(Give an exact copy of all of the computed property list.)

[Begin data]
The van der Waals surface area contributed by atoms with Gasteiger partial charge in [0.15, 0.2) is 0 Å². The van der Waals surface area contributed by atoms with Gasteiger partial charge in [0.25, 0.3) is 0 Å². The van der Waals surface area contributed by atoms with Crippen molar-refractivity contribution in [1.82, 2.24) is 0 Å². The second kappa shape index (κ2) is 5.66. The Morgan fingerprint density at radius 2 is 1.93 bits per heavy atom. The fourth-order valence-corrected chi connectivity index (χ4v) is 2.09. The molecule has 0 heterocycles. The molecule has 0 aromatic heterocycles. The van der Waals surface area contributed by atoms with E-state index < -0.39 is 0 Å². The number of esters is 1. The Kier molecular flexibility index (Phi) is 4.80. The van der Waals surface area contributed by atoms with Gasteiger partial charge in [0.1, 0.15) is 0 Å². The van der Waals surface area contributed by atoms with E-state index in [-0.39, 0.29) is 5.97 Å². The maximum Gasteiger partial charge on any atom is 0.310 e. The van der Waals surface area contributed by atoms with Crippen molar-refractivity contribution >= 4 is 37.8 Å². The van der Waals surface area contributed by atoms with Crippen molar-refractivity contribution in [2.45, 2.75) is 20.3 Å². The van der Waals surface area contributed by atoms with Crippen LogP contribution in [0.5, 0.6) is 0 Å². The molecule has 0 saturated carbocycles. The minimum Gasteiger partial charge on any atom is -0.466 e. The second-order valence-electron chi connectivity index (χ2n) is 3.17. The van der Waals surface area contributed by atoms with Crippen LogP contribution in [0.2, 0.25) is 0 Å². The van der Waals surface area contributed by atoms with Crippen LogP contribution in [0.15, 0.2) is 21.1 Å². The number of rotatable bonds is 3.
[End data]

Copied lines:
The van der Waals surface area contributed by atoms with Gasteiger partial charge in [0.15, 0.2) is 0 Å². The van der Waals surface area contributed by atoms with Gasteiger partial charge in [0.25, 0.3) is 0 Å². The van der Waals surface area contributed by atoms with Crippen molar-refractivity contribution in [1.82, 2.24) is 0 Å². The second kappa shape index (κ2) is 5.66. The Morgan fingerprint density at radius 2 is 1.93 bits per heavy atom. The fourth-order valence-corrected chi connectivity index (χ4v) is 2.09. The molecule has 0 heterocycles. The molecule has 0 aromatic heterocycles. The van der Waals surface area contributed by atoms with E-state index < -0.39 is 0 Å². The number of esters is 1. The Kier molecular flexibility index (Phi) is 4.80. The van der Waals surface area contributed by atoms with Gasteiger partial charge in [0.1, 0.15) is 0 Å². The van der Waals surface area contributed by atoms with E-state index in [-0.39, 0.29) is 5.97 Å². The maximum Gasteiger partial charge on any atom is 0.310 e. The van der Waals surface area contributed by atoms with Crippen molar-refractivity contribution >= 4 is 37.8 Å². The van der Waals surface area contributed by atoms with Crippen molar-refractivity contribution in [2.45, 2.75) is 20.3 Å². The van der Waals surface area contributed by atoms with Crippen LogP contribution in [0.5, 0.6) is 0 Å². The molecule has 0 saturated carbocycles. The minimum Gasteiger partial charge on any atom is -0.466 e. The second-order valence-electron chi connectivity index (χ2n) is 3.17. The van der Waals surface area contributed by atoms with Crippen LogP contribution in [0.2, 0.25) is 0 Å². The van der Waals surface area contributed by atoms with Crippen LogP contribution in [0.15, 0.2) is 21.1 Å². The number of rotatable bonds is 3.